I rather like the angle, as what I’ve been working over the most is the multidimensionality of exclusion and this week’s lecture covered precisely that. Exclusion can appear dynamically, and it can be social, political, cultural, and of course economic. The latter’s been obvious for some a while. Poverty, as Tracy indicates as well, is an issue the world’s leaders spend a lot of time thinking about, something I wouldn’t hesitate to say we all do. Our economic situation as individuals has a direct, immediate bearing on our quality of life, and it makes it an easy example for how exclusionary processes can deprive, but also create cycles that reinforce that deprivation.
Looking at something that operates in just the same way, we can take discriminatory voting laws into account. By setting the right policies in place, barriers can be created that separate people from access to their own political power on the basis of their skin color, religious background or sexuality, while also denying them the means of seizing it back. We can see this happening in all kinds of ways that might not be explicit or direct, but by their patterns operate in precisely the same way as those that can be found perpetuating cycles of poverty.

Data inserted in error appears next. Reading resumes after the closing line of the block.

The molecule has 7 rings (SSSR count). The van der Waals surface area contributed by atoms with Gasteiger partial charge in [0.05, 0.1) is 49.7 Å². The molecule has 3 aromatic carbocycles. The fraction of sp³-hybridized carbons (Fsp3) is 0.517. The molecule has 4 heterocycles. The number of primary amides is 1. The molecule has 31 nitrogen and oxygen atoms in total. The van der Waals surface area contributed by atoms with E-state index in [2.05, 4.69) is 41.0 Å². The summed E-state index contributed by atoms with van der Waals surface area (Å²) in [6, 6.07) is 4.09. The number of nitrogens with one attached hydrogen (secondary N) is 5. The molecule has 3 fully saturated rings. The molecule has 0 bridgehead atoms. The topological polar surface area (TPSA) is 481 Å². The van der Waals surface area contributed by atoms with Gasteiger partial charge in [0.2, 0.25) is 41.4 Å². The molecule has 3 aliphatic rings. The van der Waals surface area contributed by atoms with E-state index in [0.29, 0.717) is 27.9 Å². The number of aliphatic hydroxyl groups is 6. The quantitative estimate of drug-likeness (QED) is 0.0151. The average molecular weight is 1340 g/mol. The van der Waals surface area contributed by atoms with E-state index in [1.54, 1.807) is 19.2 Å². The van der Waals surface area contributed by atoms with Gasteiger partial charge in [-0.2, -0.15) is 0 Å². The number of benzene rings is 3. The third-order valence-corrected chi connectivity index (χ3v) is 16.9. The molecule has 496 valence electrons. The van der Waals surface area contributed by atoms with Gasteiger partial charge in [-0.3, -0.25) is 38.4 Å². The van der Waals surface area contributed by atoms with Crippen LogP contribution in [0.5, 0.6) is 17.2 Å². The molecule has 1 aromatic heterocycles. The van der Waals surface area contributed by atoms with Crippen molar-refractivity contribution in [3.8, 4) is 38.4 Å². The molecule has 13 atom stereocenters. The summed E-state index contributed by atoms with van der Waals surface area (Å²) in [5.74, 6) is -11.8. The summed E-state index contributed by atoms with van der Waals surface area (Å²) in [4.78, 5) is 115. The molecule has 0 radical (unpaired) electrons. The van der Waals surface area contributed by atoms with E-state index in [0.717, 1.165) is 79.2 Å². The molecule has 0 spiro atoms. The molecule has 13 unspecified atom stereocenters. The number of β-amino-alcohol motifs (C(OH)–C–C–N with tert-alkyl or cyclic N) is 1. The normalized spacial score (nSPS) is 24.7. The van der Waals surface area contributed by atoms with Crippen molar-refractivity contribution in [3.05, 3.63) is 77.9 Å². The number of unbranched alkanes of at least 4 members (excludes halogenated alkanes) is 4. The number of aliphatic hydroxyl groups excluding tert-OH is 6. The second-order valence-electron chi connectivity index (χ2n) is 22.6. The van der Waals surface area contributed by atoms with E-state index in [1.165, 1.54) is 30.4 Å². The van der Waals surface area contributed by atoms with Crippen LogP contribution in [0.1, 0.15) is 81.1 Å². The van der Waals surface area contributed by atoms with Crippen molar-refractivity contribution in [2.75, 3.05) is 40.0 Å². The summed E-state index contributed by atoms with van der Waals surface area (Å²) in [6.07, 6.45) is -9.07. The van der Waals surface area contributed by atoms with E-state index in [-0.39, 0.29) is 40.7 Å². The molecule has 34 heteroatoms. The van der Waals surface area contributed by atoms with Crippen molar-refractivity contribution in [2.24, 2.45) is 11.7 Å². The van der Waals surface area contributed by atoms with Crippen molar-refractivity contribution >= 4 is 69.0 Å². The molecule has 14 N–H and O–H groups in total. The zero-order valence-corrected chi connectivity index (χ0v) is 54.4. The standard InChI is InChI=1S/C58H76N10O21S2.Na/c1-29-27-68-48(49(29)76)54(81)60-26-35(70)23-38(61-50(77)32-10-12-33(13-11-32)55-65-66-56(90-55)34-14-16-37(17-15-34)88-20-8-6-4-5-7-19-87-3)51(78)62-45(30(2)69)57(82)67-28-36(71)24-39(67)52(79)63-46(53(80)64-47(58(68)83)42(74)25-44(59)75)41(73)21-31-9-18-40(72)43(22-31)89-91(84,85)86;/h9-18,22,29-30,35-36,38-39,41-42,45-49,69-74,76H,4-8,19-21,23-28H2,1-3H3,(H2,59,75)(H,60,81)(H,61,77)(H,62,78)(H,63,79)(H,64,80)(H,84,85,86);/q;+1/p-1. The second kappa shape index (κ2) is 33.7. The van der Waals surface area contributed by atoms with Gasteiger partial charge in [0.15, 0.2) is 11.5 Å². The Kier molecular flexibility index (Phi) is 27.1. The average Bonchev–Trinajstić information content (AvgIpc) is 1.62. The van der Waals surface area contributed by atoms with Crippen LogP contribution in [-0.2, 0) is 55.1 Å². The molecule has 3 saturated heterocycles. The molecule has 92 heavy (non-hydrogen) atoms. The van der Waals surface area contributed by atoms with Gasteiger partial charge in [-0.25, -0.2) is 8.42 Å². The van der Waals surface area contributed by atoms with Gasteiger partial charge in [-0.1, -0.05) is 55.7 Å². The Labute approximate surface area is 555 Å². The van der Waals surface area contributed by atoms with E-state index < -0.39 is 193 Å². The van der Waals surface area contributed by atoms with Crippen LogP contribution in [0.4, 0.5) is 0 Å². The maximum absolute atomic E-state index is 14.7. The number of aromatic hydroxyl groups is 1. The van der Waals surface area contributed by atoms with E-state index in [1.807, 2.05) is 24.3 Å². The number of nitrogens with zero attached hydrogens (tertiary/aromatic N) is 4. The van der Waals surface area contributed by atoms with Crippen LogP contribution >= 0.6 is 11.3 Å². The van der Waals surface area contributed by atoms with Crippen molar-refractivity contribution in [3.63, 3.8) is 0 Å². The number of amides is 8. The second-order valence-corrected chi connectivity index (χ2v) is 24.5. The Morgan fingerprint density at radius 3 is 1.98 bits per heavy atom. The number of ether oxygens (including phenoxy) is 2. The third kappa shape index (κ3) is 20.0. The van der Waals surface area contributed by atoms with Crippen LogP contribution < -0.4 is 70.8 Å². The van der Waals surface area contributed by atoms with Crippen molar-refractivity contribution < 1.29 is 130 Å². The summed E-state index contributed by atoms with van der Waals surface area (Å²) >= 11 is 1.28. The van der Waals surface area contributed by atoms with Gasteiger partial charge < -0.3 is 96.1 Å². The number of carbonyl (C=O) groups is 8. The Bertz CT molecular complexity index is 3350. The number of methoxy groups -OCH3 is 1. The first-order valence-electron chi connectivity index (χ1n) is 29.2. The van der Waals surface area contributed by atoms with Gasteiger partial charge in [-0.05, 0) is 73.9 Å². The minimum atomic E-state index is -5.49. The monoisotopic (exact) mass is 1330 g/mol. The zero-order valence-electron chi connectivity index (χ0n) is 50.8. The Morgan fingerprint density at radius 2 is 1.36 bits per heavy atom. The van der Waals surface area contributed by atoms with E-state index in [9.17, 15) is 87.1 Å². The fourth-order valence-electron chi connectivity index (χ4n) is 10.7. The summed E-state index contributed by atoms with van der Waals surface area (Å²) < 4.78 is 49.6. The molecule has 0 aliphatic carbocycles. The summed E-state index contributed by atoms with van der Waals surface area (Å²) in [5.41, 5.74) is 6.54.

It reminds me of how frustrating the inequalities plaguing my own home country are, because they are never as straightforward as often presented. Addressing them takes insight, a wider perspective and a willingness to look for patterns such as these. Tracy closes her response on poverty with:
“To build a social security network, welfare is provided to the people in need, which includes those in poverty. It is discussed that welfare is a way to build equality by income redistribution. There are controversies that welfare lowers people’s motivation such as responsibilities on work, family supporting, as well as subtraction of wages. Hence, anti-poverty programs are given.”